By Hamilton, Billy
State Legislatures , Vol. 34, No. 7
Sometimes even success has its pitfalls. Just ask John Shannon, who spent 24 years in a variety of roles at the U.S. Advisory Commission on Intergovernmental Relations. He recalls with wry humor how one state that had asked for advice on crafting a tax law had used the recommendations.
"One state copied verbatim into state law our suggested income tax legislation--even the drafting instructions we had enclosed in parentheses!"
For many people working in state and local finances, Shannon was the voice of the ACIR, created by Congress in 1959 as a bipartisan body to study the relationship among local, state and national governments, and especially to look at fiscal issues. Congress disbanded it in 1996.
A little north of 80, Shannon retired from the advising profession a decade ago. But talking with him now about the changes over his career is a history lesson in how federal, state and local fiscal relations came to be what they are today.
"There is much to be learned from 50 years of working around government at all levels," he says. "When I was a graduate student in the late 1940s, we were coming out of two back-to-back super crises the Great Depression and World War II. The federal government had suddenly emerged as the colossus looming over the federal-state-local landscape."
In 1932, he says, the state-local sector was the senior partner in the federal fiscal system, collecting 78 percent of all governmental taxes. Twenty years later, state and local governments were collecting only 21 percent of all governmental tax revenue.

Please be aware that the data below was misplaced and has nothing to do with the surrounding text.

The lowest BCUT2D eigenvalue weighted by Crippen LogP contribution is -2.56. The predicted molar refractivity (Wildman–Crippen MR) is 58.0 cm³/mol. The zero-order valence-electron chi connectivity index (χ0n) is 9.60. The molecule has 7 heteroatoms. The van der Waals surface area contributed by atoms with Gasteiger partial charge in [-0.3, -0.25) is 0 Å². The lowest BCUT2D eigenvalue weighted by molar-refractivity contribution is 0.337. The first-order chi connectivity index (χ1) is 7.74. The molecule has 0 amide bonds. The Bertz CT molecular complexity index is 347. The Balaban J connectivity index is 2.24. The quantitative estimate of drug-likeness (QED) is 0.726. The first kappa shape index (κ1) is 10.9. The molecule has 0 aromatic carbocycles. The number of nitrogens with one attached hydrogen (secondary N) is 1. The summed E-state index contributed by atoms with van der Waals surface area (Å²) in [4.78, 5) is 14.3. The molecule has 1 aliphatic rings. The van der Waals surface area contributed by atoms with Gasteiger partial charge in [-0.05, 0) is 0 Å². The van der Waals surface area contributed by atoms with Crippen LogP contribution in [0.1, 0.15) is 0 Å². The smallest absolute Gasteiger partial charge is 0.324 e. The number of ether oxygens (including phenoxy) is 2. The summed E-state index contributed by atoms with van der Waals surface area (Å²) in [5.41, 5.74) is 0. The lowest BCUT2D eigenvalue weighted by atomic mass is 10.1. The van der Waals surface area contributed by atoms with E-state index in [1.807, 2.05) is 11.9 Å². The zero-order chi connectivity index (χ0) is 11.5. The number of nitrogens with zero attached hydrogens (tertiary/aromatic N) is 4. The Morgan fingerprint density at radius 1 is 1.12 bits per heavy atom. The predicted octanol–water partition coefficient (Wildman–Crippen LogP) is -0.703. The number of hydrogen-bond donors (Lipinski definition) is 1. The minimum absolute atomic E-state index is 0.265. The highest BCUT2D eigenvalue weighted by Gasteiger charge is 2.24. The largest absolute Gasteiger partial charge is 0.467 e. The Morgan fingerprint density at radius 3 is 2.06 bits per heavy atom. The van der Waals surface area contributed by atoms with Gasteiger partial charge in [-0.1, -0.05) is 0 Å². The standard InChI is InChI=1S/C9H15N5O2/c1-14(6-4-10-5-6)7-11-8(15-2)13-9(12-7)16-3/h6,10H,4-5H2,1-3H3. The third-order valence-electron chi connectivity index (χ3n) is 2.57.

In this period, there was high confidence in Washington and very low confidence in the states.
"Back in the late 1940s, many public finance and political science professors--especially those of a liberal political bent--were predicting that the states would soon either wither away or become mere administrative appendages of the federal government," says Shannon.
"Not only was Washington's stock booming, the states were going through a bad patch--they looked like the 'fallen arches' of the American federal system. The doctrine of states' rights still justified Jim Crow laws, many state legislative bodies were malapportioned, and--in striking contrast to the federal situation--the state and local revenue systems were viewed as weak, regressive and severely hobbled by the fears of interstate tax competition."
Shannon confesses that he shared this gloomy view of the states' future.
"Were we wrong! Fortunately, the states and localities have proved far more resilient and the federal government far less formidable than we ever imagined. Now 60 years later, Jim Crow laws have disappeared, state legislatures have been reapportioned, and the state-local revenue system is generating about $1 trillion annually in its own source general revenue--a sum greater than the gross national product of most members of the United Nations."
Shannon says the resurgence of the states, ironically enough, can be traced to their crisis-driven actions during the Depression.
"Just as the Depression forced an enormous expansion in federal regulatory power on the domestic front, it also forced an unprecedented expansion in state tax adoptions-16 individual income taxes, 15 corporate income taxes, 24 general sales taxes, 29 distilled spirit taxes and 19 cigarette taxes."
Virtually all of these "emergency" levies then became permanent additions to state revenue structures. They now account for a good share of the states' revenue take--what Shannon calls "the sheet armor of fiscal federalism."
"Just as we badly underrated the resilient states back then, so also we badly overrated Washington's ability to take over much of the financing of the domestic public sector," Shannon says.
This miscalculation was due in part to a great shift in public opinion. …